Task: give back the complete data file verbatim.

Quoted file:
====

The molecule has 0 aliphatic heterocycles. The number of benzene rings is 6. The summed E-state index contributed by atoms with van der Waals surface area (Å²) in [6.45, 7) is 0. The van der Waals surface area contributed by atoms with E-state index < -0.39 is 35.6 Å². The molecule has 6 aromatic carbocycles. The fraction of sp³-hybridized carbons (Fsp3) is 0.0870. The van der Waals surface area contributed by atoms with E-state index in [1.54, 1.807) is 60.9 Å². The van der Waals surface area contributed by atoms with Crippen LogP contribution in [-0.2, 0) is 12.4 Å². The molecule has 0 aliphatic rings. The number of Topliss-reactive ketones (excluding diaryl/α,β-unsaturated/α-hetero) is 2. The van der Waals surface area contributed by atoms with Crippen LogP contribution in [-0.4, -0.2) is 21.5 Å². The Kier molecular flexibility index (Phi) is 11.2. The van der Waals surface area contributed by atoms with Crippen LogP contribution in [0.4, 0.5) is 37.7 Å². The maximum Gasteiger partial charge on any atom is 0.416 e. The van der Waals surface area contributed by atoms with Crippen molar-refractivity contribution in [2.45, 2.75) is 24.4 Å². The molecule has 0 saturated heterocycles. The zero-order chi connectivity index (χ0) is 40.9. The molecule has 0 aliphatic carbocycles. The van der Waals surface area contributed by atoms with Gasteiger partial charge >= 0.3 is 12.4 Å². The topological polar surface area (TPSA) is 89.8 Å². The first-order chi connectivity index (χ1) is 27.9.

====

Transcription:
The molecule has 0 aliphatic heterocycles. The number of benzene rings is 6. The summed E-state index contributed by atoms with van der Waals surface area (Å²) in [6.45, 7) is 0. The van der Waals surface area contributed by atoms with E-state index < -0.39 is 35.6 Å². The molecule has 6 aromatic carbocycles. The fraction of sp³-hybridized carbons (Fsp3) is 0.0870. The van der Waals surface area contributed by atoms with E-state index in [1.54, 1.807) is 60.9 Å². The van der Waals surface area contributed by atoms with Crippen LogP contribution in [-0.2, 0) is 12.4 Å². The molecule has 0 aliphatic rings. The number of Topliss-reactive ketones (excluding diaryl/α,β-unsaturated/α-hetero) is 2. The van der Waals surface area contributed by atoms with Crippen LogP contribution in [-0.4, -0.2) is 21.5 Å². The Kier molecular flexibility index (Phi) is 11.2. The van der Waals surface area contributed by atoms with Crippen LogP contribution in [0.4, 0.5) is 37.7 Å². The maximum Gasteiger partial charge on any atom is 0.416 e. The van der Waals surface area contributed by atoms with Crippen molar-refractivity contribution in [2.45, 2.75) is 24.4 Å². The molecule has 0 saturated heterocycles. The zero-order chi connectivity index (χ0) is 40.9. The molecule has 0 aliphatic carbocycles. The van der Waals surface area contributed by atoms with Gasteiger partial charge >= 0.3 is 12.4 Å². The topological polar surface area (TPSA) is 89.8 Å². The first-order chi connectivity index (χ1) is 27.9.